Environment News

Wednesday, March 13, 2013 - 09:34

Earth is the only known planet that holds water in massive quantities and in all three phase states. But the earthly, omnipresent compound water has very unusual properties that become particularly evident when subjected to high pressure and high temperatures. In the latest issue of the Proceedings of the National Academy of Sciences (PNAS), a German-Finnish-French team published what happens when water is subjected to pressure and temperature conditions such as those found in the deep Earth.

 

Tuesday, March 5, 2013 - 10:34

Researchers in India have developed a filter system based on a medicinal herb, which they say can quickly and easily remove "fluoride" from drinking water. The technology described in the March issue of the International Journal of Environmental Engineering uses parts of the plant Tridax procumbens as a biocarbon filter for the ion.

 

Wednesday, February 27, 2013 - 12:14

Lead exposure in early childhood has been linked to lower performance on state achievement tests for many Detroit Public School students in several grades, researchers from the University of Michigan School of Public Health and colleagues report.

 

Friday, February 22, 2013 - 10:23

In a breakthrough for the field of particle physics, Professor of Physics Larry Hunter and colleagues at Amherst and The University of Texas at Austin have established new limits on what scientists call “long-range spin-spin interactions” between atomic particles. These interactions have been proposed by theoretical physicists but have not yet been seen. Their observation would constitute the discovery of a “fifth force of nature” (in addition to the four known fundamental forces: gravity, weak, strong and electromagnetic) and would suggest the existence of new particles, beyond those presently described by the Standard Model of particle physics.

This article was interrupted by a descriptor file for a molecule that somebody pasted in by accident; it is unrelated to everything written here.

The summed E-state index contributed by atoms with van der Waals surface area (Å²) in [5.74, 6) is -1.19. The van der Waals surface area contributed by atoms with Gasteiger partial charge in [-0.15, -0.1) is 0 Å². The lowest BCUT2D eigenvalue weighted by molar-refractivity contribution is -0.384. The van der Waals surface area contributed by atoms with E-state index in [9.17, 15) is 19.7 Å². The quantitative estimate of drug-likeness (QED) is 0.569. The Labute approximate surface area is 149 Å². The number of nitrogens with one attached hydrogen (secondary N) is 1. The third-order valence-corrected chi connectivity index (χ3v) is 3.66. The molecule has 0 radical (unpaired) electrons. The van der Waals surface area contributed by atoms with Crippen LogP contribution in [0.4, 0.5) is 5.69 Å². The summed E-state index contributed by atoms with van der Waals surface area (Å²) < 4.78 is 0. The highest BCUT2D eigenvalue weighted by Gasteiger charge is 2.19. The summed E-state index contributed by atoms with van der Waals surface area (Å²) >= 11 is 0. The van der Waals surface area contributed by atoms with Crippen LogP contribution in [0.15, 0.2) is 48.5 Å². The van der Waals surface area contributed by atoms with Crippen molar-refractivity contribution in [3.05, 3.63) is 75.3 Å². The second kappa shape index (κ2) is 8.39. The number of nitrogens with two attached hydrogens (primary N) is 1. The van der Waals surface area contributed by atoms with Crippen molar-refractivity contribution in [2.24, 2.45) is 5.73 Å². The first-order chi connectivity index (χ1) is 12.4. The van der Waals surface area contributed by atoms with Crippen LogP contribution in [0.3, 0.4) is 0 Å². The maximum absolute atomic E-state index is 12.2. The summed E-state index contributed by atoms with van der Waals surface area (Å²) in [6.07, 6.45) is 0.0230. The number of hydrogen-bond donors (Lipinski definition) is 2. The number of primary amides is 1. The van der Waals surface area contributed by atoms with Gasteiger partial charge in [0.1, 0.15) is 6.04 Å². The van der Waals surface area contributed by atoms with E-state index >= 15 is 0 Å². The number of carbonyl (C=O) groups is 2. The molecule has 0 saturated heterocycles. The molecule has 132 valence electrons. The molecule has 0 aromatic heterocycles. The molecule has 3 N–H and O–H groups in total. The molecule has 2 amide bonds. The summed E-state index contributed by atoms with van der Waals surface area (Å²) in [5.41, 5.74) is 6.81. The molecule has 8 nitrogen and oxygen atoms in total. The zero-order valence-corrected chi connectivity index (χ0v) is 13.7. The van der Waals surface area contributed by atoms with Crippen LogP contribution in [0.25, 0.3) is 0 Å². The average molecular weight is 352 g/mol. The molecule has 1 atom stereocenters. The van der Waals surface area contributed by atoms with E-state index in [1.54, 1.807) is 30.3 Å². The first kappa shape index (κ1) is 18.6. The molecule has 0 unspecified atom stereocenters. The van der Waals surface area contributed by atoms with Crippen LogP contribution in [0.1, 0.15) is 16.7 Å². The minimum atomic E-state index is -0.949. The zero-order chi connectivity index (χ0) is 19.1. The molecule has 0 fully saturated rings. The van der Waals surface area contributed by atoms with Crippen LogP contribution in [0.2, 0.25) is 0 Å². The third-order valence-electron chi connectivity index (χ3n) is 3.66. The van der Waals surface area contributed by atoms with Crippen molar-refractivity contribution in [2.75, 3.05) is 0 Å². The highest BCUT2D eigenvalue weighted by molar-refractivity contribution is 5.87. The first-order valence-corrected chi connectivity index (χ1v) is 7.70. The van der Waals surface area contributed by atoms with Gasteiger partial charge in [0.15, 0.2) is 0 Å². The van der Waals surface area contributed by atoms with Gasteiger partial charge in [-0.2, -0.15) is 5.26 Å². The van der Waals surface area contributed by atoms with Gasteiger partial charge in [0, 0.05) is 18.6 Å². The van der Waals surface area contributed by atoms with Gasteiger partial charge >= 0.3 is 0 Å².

Thursday, February 21, 2013 - 13:43

By analyzing Mercury’s rocky surface, scientists have been able to partially reconstruct the planet’s history over billions of years. Now, drawing upon the chemical composition of rock features on the planet’s surface, scientists at MIT have proposed that Mercury may have harbored a large, roiling ocean of magma very early in its history, shortly after its formation about 4.5 billion years ago.

 

Wednesday, February 20, 2013 - 10:04

Species facing widespread and rapid environmental changes can sometimes evolve quickly enough to dodge the extinction bullet. Populations of disease-causing bacteria evolve, for example, as doctors flood their “environment,” the human body, with antibiotics. Insects, animals and plants can make evolutionary adaptations in response to pesticides, heavy metals and overfishing.